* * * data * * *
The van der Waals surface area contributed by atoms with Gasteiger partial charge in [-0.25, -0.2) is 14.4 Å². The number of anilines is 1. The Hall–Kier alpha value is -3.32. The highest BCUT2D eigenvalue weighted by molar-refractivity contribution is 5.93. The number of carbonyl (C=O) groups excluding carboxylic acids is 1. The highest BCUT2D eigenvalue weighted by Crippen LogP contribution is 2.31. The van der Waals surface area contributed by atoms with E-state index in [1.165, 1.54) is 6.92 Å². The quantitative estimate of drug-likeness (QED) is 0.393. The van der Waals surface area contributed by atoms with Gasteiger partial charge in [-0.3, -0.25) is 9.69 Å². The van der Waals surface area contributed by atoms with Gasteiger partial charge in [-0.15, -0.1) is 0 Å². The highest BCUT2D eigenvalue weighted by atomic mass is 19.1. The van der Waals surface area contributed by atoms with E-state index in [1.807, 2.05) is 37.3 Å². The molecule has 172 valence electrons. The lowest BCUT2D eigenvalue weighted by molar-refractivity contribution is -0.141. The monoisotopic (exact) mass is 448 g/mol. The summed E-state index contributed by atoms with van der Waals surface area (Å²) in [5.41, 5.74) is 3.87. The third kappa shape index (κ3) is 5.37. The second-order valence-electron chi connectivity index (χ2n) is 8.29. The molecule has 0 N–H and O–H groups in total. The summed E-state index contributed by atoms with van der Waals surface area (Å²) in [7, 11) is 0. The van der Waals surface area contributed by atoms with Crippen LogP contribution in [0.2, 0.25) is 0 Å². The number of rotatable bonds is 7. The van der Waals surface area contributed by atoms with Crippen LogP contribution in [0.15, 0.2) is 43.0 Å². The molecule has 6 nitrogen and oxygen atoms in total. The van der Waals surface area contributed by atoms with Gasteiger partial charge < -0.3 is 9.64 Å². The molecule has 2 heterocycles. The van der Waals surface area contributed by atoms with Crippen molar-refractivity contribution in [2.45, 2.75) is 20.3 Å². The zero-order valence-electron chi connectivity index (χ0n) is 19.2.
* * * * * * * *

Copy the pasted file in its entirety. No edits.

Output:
The van der Waals surface area contributed by atoms with Gasteiger partial charge in [-0.25, -0.2) is 14.4 Å². The number of anilines is 1. The Hall–Kier alpha value is -3.32. The highest BCUT2D eigenvalue weighted by molar-refractivity contribution is 5.93. The number of carbonyl (C=O) groups excluding carboxylic acids is 1. The highest BCUT2D eigenvalue weighted by Crippen LogP contribution is 2.31. The van der Waals surface area contributed by atoms with E-state index in [1.165, 1.54) is 6.92 Å². The quantitative estimate of drug-likeness (QED) is 0.393. The van der Waals surface area contributed by atoms with Gasteiger partial charge in [-0.3, -0.25) is 9.69 Å². The van der Waals surface area contributed by atoms with Gasteiger partial charge in [-0.15, -0.1) is 0 Å². The highest BCUT2D eigenvalue weighted by atomic mass is 19.1. The van der Waals surface area contributed by atoms with E-state index in [1.807, 2.05) is 37.3 Å². The molecule has 172 valence electrons. The lowest BCUT2D eigenvalue weighted by molar-refractivity contribution is -0.141. The monoisotopic (exact) mass is 448 g/mol. The summed E-state index contributed by atoms with van der Waals surface area (Å²) in [5.41, 5.74) is 3.87. The third kappa shape index (κ3) is 5.37. The second-order valence-electron chi connectivity index (χ2n) is 8.29. The molecule has 0 N–H and O–H groups in total. The summed E-state index contributed by atoms with van der Waals surface area (Å²) in [7, 11) is 0. The van der Waals surface area contributed by atoms with Crippen LogP contribution in [0.2, 0.25) is 0 Å². The number of rotatable bonds is 7. The van der Waals surface area contributed by atoms with Crippen LogP contribution in [0.15, 0.2) is 43.0 Å². The molecule has 6 nitrogen and oxygen atoms in total. The van der Waals surface area contributed by atoms with Gasteiger partial charge < -0.3 is 9.64 Å². The molecule has 2 heterocycles. The van der Waals surface area contributed by atoms with Crippen molar-refractivity contribution in [2.45, 2.75) is 20.3 Å². The zero-order valence-electron chi connectivity index (χ0n) is 19.2.